The more they build here, the less it seems to snow," Jason, my massage therapistat the Four Seasons Resort Whistler, observed as he wrapped warm, moist towels around my aching feet. Ever since it won the 2010 Winter Olympics a few years back, this British Columbia resort has become North America's "it" ski destination, prompting the inevitable laments from locals about overdevelopment and rising real estate prices. Celebrity sightings (Justin and Cameron, Goldie and Kurt, Susan and Tim, Chris Klein and a pre-Tom Katie Holmes) have become more frequent than snowfall. It was on a Whistler glacier that Seal proposed to Heidi Klum. The World Snowboard Championship was held here in 2004. And it doesn't let up in the summer, when the resort attracts rock climbers and extreme mountain bikers (they race down the precipitous slopes in body armor), along with less adventurous types who come simply to play golf, canoe, and hike in one of the world's most beautiful settings.
Whistler sits in a lake-dotted glacial valley north of Vancouver, and until the 1940's it was accessible only by a combination of steamship and train. People came mostly to fish. The first ski lifts opened in 1965. Whistler bid for the '76 Winter Olympics and lost—fortunately, everybody now agrees. Instead of rushing headlong into expansion, the village took its careful time, hiring the California-based landscape architect Eldon Beck and planning from scratch. Beck paid close attention to both the failures and successes of ski resorts in North America and abroad, then took a kind of backward approach, focusing on the spaces around the buildings rather than on the buildings themselves. The result is a charming cobblestoned progression of roomy pedestrian plazas. Underground parking runs beneath large portions of the village, although frequent shuttle buses make cars superfluous. The buildings are low, so sunlight and views stream in; you can almost always see Whistler and Blackcomb mountains. "Whistler is based on a pedestrian corridor," Beck said from his home in Marin County, where he continues to act as the resort's design adviser, working with its rigorous planning committee. "The success of the village is that its total composition is greater than any single building."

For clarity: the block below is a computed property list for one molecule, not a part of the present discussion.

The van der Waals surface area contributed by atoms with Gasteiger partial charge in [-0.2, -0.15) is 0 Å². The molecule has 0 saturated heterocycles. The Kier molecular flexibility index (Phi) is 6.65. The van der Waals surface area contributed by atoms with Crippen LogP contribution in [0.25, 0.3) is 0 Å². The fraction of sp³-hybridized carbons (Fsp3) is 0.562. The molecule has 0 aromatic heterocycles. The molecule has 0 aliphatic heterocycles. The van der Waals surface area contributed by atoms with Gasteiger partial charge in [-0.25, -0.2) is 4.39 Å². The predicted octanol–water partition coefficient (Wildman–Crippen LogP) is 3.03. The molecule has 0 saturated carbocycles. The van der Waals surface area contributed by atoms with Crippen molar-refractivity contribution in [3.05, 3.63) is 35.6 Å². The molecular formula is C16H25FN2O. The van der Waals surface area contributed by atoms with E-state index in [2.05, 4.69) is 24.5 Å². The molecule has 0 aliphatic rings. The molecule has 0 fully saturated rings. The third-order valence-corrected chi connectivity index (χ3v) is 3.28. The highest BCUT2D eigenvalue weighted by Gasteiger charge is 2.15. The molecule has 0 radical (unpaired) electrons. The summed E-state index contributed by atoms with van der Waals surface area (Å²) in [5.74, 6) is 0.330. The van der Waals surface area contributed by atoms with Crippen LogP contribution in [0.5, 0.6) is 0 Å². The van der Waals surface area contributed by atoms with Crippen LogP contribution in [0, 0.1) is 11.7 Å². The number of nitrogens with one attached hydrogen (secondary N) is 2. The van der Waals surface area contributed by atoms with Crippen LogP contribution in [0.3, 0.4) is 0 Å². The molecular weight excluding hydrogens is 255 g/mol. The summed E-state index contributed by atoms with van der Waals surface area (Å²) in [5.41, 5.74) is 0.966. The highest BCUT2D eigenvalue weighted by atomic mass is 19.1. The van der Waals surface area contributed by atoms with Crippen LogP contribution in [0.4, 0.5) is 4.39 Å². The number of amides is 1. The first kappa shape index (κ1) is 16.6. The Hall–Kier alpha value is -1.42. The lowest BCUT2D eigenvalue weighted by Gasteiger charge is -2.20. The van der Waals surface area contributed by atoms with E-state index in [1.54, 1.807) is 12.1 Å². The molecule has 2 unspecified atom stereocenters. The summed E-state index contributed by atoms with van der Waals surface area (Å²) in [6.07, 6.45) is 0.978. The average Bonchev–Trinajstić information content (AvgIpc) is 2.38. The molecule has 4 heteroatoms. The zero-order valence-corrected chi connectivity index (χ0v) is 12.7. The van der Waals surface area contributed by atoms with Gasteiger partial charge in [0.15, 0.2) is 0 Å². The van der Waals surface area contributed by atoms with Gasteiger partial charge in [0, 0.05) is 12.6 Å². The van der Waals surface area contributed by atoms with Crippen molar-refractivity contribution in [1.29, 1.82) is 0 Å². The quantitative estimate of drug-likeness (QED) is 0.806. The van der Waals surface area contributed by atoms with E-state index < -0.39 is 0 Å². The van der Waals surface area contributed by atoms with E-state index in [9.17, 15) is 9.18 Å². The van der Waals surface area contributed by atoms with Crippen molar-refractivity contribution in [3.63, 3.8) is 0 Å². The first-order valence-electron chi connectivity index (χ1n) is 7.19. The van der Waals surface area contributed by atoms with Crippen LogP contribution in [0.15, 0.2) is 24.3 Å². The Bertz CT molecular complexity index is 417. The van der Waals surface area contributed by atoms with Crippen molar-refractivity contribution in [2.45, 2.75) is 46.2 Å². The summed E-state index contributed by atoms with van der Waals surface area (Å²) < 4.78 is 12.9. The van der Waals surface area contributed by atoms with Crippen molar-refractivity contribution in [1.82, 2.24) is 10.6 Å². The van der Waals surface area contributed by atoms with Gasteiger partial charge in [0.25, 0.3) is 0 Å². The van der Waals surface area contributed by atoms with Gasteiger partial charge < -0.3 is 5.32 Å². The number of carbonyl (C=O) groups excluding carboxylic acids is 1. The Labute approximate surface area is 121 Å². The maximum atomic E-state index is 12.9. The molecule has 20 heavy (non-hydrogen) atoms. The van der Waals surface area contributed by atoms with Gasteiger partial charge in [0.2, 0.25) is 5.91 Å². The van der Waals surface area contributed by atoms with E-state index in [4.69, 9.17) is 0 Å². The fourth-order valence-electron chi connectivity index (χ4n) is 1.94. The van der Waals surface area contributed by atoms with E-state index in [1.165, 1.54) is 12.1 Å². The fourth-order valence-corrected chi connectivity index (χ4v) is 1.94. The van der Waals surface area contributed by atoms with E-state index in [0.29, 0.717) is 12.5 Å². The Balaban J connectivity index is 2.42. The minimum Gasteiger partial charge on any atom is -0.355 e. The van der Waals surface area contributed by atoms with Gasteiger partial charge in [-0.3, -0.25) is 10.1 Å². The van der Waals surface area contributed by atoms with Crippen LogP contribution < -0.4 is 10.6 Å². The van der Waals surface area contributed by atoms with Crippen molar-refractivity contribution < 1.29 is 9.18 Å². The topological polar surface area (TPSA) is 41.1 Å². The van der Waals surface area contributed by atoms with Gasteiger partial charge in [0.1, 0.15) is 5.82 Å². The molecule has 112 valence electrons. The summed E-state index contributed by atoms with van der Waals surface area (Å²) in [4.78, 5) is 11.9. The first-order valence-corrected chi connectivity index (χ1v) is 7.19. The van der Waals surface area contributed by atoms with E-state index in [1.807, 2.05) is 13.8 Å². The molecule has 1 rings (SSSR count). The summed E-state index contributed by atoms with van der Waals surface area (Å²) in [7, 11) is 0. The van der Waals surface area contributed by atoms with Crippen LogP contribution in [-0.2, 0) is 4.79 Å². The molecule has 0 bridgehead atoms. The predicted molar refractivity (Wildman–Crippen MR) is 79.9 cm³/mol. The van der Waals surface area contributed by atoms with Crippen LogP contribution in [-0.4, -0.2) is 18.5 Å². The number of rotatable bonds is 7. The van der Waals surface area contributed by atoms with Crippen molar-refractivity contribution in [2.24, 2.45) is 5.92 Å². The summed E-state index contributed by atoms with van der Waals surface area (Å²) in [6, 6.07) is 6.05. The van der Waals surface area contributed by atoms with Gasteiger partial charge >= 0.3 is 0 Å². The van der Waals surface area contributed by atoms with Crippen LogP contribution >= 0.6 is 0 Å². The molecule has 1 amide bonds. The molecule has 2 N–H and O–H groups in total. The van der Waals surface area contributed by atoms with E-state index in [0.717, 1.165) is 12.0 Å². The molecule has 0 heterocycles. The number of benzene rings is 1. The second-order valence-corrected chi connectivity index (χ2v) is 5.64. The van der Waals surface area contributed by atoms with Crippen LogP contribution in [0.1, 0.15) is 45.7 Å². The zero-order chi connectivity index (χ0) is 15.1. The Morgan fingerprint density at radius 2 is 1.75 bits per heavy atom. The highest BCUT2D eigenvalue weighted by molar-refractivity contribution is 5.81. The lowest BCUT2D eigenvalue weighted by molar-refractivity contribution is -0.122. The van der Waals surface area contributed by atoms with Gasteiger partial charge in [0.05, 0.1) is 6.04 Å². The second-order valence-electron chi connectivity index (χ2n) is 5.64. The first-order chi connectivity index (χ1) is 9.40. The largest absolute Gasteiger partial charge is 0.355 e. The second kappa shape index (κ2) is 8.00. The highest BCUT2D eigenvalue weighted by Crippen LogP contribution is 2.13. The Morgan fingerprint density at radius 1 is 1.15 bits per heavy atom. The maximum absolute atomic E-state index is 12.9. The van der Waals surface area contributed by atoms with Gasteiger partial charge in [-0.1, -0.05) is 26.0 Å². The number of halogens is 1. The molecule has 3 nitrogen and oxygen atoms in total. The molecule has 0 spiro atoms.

I first heard about Whistler a few years back, from my ski-obsessed brother-in-law, Kenny, and my sister, Laurie, who had been won over by the sheer magnitude of Whistler's skiable terrain—the most extensive on the continent—and by the fact that they didn't see the same people there whom they see every season in Vail. "We really felt as if we'd left the country," Laurie said. When they declared it their new favorite ski resort, I booked a flight.
A fussy friend had recommended the Four Seasons as "really, the only place to stay in Whistler if you want any pampering at all," and my first views of Whistler's toniest new address were heartening. The 273-room hotel's two buildings, designed by Vancouver architect Michael Huggins, are divided by a wide, landscaped courtyard and connected by a walkway and a pedestrian bridge. With its rough-hewn local stone balanced by light-colored wood, and graduated rooflines that echo the mountain peaks, the hotel suggests a cross between an alpine lodge and a Japanese shrine. Inside the eucalyptus, limestone, and granite lobby, the rustic aesthetic is offset by lofty, eye-catching flower arrangements. My cozy suite, a compact bedroom and living room on the fourth floor, had all the right mountain touches, including a gas fireplace, wooden window blinds, a timber terrace—and a snowdrift-sized bed.
But I was here to ski, not to lounge. I'd booked the Four Seasons' Ski Lite package: not only did I not have to lug skis, poles, and boots along on the plane, I didn't even have to pack ski clothes. Downstairs in the hotel's rental shop, I was cross-examined on my experience and technique by an Australian and a Brit ("What exactly do you mean, Mr. Brown, by 'enthusiastic but unpracticed high intermediate'?"), then fitted with the latest Atomic skis and Salomon boots. I passed on the Prada outfit (chic, but too lightweight) in favor of a top-of-the-line Spyder suit that made me look—or so I thought when I caught sight of my reflection in the dressing-room mirror—like a cross between an Olympic contender and a superhero. (Returning it at the end of my stay was the hardest part of leaving.)